Ospery, the bird of the Selous Scouts.Selous Scouts "Pamwe Chete" title block.Ospery, the bird of the Selous Scouts.






























Intelligence and Counter-Intelligence



  1. This chapter deals with the more important aspects of intelligence and counter-intelligence during ATOPS.

Importance of Intelligence

  1. During conventional operations the enemy is clearly defined and easily identifiable. The nature of his Organization and equipment, together with the relative ease of identification, facilitates the intelligence personnel's' task of predicting future enemy actions. A major characteristic of ATOPS, however, is that the terrorist merges with or may be part of a local population. Enemy action is likely to be characterized by guerrilla tactics employing equipment requiring virtually no large-scale identifiable preparation.
  2. During ATOPS therefore, a more intensive intelligence effort is demanded in order to provide commanders with the detailed and timely intelligence required. Intelligence concerning the local population becomes a prime requirement. An efficient intelligence system is essential to ensure that ATOPS are successful and there is no waste of time, manpower or resources.

Importance of Counter-Intelligence

  1. The value of effective counter-intelligence cannot be overemphasized. To offset his inferiority in manpower, equipment and resources, the enemy relies on surprise to achieve success. The degree of surprise he attains is in direct proportion to the amount of intelligence he is able to collect. Unless the enemy's intelligence collection is countered, he will be able to concentrate his limited means with impunity against vulnerable areas and where reaction by forces will be weakest.
  2. Effective counter-intelligence during ATOPS is again complicated by the enemy infiltrating the local population. This can facilitate his collection efforts and prejudice the counter-intelligence task. Sound cooperation between all affected forces, services and civil authorities assumes even greater importance.

Responsibility Of Commanders

  1. Commanders at all levels are responsible for the coordination and processing of intelligence required for the planning and conduct of operations. This responsibility embraces the following:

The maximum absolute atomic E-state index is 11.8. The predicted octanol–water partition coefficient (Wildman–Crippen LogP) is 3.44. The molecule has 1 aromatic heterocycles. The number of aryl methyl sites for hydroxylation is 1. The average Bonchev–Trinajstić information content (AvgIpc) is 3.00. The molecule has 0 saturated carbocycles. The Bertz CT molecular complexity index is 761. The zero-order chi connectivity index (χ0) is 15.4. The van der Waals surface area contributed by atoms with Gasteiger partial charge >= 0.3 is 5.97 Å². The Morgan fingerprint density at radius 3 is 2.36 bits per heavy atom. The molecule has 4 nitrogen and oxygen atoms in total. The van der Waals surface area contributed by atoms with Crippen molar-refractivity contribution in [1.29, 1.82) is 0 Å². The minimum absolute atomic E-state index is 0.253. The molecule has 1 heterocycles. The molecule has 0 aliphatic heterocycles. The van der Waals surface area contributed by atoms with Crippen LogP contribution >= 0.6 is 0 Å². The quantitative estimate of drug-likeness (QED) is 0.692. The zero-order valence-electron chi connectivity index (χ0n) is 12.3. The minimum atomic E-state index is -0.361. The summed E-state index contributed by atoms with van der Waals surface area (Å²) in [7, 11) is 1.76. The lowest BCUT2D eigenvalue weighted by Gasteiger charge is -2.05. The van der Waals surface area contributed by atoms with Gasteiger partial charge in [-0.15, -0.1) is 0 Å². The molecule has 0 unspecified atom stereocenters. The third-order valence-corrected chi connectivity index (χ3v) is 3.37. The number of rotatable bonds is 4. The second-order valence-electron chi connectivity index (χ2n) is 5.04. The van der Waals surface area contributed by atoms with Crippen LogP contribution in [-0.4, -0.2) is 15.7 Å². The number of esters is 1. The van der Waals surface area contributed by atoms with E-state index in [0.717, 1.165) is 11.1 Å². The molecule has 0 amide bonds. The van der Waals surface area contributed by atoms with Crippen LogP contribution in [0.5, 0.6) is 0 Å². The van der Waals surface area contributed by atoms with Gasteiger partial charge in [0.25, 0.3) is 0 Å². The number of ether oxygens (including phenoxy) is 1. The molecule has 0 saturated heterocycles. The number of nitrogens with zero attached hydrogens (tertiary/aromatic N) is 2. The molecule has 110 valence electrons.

1. The collection of information.
    2. The collation of information.
    3. The dissemination of intelligence to all levels.
    4. Those counter-intelligence measures required to ensure military security within a commander's sphere of responsibility.
  2. Commanders must decide whether to react immediately upon information/intelligence received, or whether to delay reaction until additional information is obtained. Commanders must ensure that their actions do not prematurely betray the information they have at their disposal, as untimely action could compromise the success of future operations. Successful utilization of intelligence requires experience and a thorough knowledge of the enemy in the area.
  3. Coordination. The successful conduct of ATOPS dictates close cooperation and interaction between security forces, civil authorities and the local population. It also demands the coordination of the efforts of the various organizations and agencies contributing to the overall intelligence effort in the area. Duplication of gaps in the intelligence effort resulting from poor coordination could neutralize the effectiveness of the whole intelligence effort. Military forces are unable to collect all the information they require; on the other hand, they may acquire information which does not directly concern them. This emphasizes the need for the centralization and coordination of the entire intelligence effort.